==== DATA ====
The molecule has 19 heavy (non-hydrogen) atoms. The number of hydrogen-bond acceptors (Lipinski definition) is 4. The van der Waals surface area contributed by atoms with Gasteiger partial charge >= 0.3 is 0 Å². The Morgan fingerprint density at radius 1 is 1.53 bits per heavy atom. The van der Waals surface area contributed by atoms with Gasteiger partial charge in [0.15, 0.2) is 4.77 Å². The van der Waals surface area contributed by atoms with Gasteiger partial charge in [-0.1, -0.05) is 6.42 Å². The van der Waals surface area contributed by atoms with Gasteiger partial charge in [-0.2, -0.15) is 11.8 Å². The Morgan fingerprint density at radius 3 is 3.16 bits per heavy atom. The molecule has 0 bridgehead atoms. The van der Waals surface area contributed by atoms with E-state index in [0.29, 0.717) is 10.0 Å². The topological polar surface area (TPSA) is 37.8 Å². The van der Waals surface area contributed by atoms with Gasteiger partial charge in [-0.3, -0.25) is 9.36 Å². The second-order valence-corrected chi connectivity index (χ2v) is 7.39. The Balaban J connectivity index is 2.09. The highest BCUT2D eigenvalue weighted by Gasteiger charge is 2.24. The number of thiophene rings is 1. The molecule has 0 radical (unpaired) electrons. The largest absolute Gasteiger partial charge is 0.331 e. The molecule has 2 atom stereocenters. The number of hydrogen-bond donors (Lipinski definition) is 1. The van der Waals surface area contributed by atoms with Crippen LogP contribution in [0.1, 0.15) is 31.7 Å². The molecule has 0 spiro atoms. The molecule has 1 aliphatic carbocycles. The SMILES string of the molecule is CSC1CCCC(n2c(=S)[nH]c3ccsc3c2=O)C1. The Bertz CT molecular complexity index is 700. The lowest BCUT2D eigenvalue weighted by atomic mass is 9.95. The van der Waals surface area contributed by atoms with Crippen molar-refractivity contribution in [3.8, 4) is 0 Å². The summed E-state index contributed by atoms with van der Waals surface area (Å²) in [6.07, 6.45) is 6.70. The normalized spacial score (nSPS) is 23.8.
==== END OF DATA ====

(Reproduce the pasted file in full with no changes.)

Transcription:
The molecule has 19 heavy (non-hydrogen) atoms. The number of hydrogen-bond acceptors (Lipinski definition) is 4. The van der Waals surface area contributed by atoms with Gasteiger partial charge >= 0.3 is 0 Å². The Morgan fingerprint density at radius 1 is 1.53 bits per heavy atom. The van der Waals surface area contributed by atoms with Gasteiger partial charge in [0.15, 0.2) is 4.77 Å². The van der Waals surface area contributed by atoms with Gasteiger partial charge in [-0.1, -0.05) is 6.42 Å². The van der Waals surface area contributed by atoms with Gasteiger partial charge in [-0.2, -0.15) is 11.8 Å². The Morgan fingerprint density at radius 3 is 3.16 bits per heavy atom. The molecule has 0 bridgehead atoms. The van der Waals surface area contributed by atoms with E-state index in [0.29, 0.717) is 10.0 Å². The topological polar surface area (TPSA) is 37.8 Å². The van der Waals surface area contributed by atoms with Gasteiger partial charge in [-0.3, -0.25) is 9.36 Å². The second-order valence-corrected chi connectivity index (χ2v) is 7.39. The Balaban J connectivity index is 2.09. The highest BCUT2D eigenvalue weighted by Gasteiger charge is 2.24. The number of thiophene rings is 1. The molecule has 0 radical (unpaired) electrons. The largest absolute Gasteiger partial charge is 0.331 e. The molecule has 2 atom stereocenters. The number of hydrogen-bond donors (Lipinski definition) is 1. The van der Waals surface area contributed by atoms with Crippen LogP contribution in [0.1, 0.15) is 31.7 Å². The molecule has 0 spiro atoms. The molecule has 1 aliphatic carbocycles. The SMILES string of the molecule is CSC1CCCC(n2c(=S)[nH]c3ccsc3c2=O)C1. The Bertz CT molecular complexity index is 700. The lowest BCUT2D eigenvalue weighted by atomic mass is 9.95. The van der Waals surface area contributed by atoms with Crippen molar-refractivity contribution in [3.8, 4) is 0 Å². The summed E-state index contributed by atoms with van der Waals surface area (Å²) in [6.07, 6.45) is 6.70. The normalized spacial score (nSPS) is 23.8.